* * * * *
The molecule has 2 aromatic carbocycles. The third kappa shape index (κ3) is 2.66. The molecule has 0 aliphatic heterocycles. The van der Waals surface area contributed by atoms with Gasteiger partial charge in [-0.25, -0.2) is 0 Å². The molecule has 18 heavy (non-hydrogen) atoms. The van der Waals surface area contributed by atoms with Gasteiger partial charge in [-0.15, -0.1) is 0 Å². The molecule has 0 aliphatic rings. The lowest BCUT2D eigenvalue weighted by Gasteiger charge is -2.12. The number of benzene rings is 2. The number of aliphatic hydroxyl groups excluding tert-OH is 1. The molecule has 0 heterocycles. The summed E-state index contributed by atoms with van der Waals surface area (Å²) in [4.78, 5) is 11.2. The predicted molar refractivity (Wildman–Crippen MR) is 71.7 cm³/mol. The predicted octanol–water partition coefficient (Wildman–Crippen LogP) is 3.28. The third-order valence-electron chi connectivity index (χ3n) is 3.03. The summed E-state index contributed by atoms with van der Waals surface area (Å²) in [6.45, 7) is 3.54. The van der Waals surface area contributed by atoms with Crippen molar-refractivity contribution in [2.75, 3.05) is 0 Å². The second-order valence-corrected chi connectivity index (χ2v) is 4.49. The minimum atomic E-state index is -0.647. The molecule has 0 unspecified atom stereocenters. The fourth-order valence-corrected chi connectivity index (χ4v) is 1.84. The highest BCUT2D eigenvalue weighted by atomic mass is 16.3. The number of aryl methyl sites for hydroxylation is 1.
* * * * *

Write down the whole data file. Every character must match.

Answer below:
The molecule has 2 aromatic carbocycles. The third kappa shape index (κ3) is 2.66. The molecule has 0 aliphatic heterocycles. The van der Waals surface area contributed by atoms with Gasteiger partial charge in [-0.25, -0.2) is 0 Å². The molecule has 18 heavy (non-hydrogen) atoms. The van der Waals surface area contributed by atoms with Gasteiger partial charge in [-0.15, -0.1) is 0 Å². The molecule has 0 aliphatic rings. The lowest BCUT2D eigenvalue weighted by Gasteiger charge is -2.12. The number of benzene rings is 2. The number of aliphatic hydroxyl groups excluding tert-OH is 1. The molecule has 0 heterocycles. The summed E-state index contributed by atoms with van der Waals surface area (Å²) in [4.78, 5) is 11.2. The predicted molar refractivity (Wildman–Crippen MR) is 71.7 cm³/mol. The predicted octanol–water partition coefficient (Wildman–Crippen LogP) is 3.28. The third-order valence-electron chi connectivity index (χ3n) is 3.03. The summed E-state index contributed by atoms with van der Waals surface area (Å²) in [6.45, 7) is 3.54. The van der Waals surface area contributed by atoms with Crippen molar-refractivity contribution in [2.75, 3.05) is 0 Å². The second-order valence-corrected chi connectivity index (χ2v) is 4.49. The minimum atomic E-state index is -0.647. The molecule has 0 unspecified atom stereocenters. The fourth-order valence-corrected chi connectivity index (χ4v) is 1.84. The highest BCUT2D eigenvalue weighted by atomic mass is 16.3. The number of aryl methyl sites for hydroxylation is 1.